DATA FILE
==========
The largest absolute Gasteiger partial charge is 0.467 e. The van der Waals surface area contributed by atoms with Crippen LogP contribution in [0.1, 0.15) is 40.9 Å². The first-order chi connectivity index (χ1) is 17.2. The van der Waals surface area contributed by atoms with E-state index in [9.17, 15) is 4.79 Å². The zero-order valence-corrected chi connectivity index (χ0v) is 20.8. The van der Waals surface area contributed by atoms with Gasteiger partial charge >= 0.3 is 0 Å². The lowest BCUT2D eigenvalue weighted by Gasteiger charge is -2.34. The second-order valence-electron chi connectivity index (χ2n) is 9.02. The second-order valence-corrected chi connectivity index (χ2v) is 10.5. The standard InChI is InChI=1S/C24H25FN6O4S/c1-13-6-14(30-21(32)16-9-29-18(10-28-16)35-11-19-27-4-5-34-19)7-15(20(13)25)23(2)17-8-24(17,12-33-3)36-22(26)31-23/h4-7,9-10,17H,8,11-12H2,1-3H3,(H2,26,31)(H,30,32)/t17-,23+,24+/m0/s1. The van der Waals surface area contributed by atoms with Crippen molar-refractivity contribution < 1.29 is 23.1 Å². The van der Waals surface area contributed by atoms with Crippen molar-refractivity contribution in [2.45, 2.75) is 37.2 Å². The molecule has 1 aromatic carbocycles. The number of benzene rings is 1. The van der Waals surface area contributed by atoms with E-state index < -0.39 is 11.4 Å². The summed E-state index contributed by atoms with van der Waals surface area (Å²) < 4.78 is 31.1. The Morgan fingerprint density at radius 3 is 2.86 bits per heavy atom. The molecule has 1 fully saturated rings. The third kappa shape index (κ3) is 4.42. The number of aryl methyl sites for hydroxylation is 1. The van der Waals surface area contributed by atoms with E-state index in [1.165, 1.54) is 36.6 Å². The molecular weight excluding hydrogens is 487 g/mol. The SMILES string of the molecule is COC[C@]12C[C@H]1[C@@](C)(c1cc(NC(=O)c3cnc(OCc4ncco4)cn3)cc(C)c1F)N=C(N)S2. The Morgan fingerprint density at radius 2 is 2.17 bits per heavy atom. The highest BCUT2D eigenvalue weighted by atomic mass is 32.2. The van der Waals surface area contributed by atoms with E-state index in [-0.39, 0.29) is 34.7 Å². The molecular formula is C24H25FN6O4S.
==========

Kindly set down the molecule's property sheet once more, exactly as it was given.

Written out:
The largest absolute Gasteiger partial charge is 0.467 e. The van der Waals surface area contributed by atoms with Crippen LogP contribution in [0.1, 0.15) is 40.9 Å². The first-order chi connectivity index (χ1) is 17.2. The van der Waals surface area contributed by atoms with E-state index in [9.17, 15) is 4.79 Å². The zero-order valence-corrected chi connectivity index (χ0v) is 20.8. The van der Waals surface area contributed by atoms with Gasteiger partial charge >= 0.3 is 0 Å². The lowest BCUT2D eigenvalue weighted by Gasteiger charge is -2.34. The second-order valence-electron chi connectivity index (χ2n) is 9.02. The second-order valence-corrected chi connectivity index (χ2v) is 10.5. The standard InChI is InChI=1S/C24H25FN6O4S/c1-13-6-14(30-21(32)16-9-29-18(10-28-16)35-11-19-27-4-5-34-19)7-15(20(13)25)23(2)17-8-24(17,12-33-3)36-22(26)31-23/h4-7,9-10,17H,8,11-12H2,1-3H3,(H2,26,31)(H,30,32)/t17-,23+,24+/m0/s1. The van der Waals surface area contributed by atoms with Crippen molar-refractivity contribution < 1.29 is 23.1 Å². The van der Waals surface area contributed by atoms with Crippen molar-refractivity contribution in [2.45, 2.75) is 37.2 Å². The molecule has 1 aromatic carbocycles. The number of benzene rings is 1. The van der Waals surface area contributed by atoms with E-state index < -0.39 is 11.4 Å². The summed E-state index contributed by atoms with van der Waals surface area (Å²) < 4.78 is 31.1. The Morgan fingerprint density at radius 3 is 2.86 bits per heavy atom. The molecule has 1 fully saturated rings. The third kappa shape index (κ3) is 4.42. The number of aryl methyl sites for hydroxylation is 1. The van der Waals surface area contributed by atoms with E-state index in [1.165, 1.54) is 36.6 Å². The molecular weight excluding hydrogens is 487 g/mol. The SMILES string of the molecule is COC[C@]12C[C@H]1[C@@](C)(c1cc(NC(=O)c3cnc(OCc4ncco4)cn3)cc(C)c1F)N=C(N)S2. The Morgan fingerprint density at radius 2 is 2.17 bits per heavy atom. The highest BCUT2D eigenvalue weighted by atomic mass is 32.2. The van der Waals surface area contributed by atoms with E-state index in [-0.39, 0.29) is 34.7 Å². The molecular formula is C24H25FN6O4S.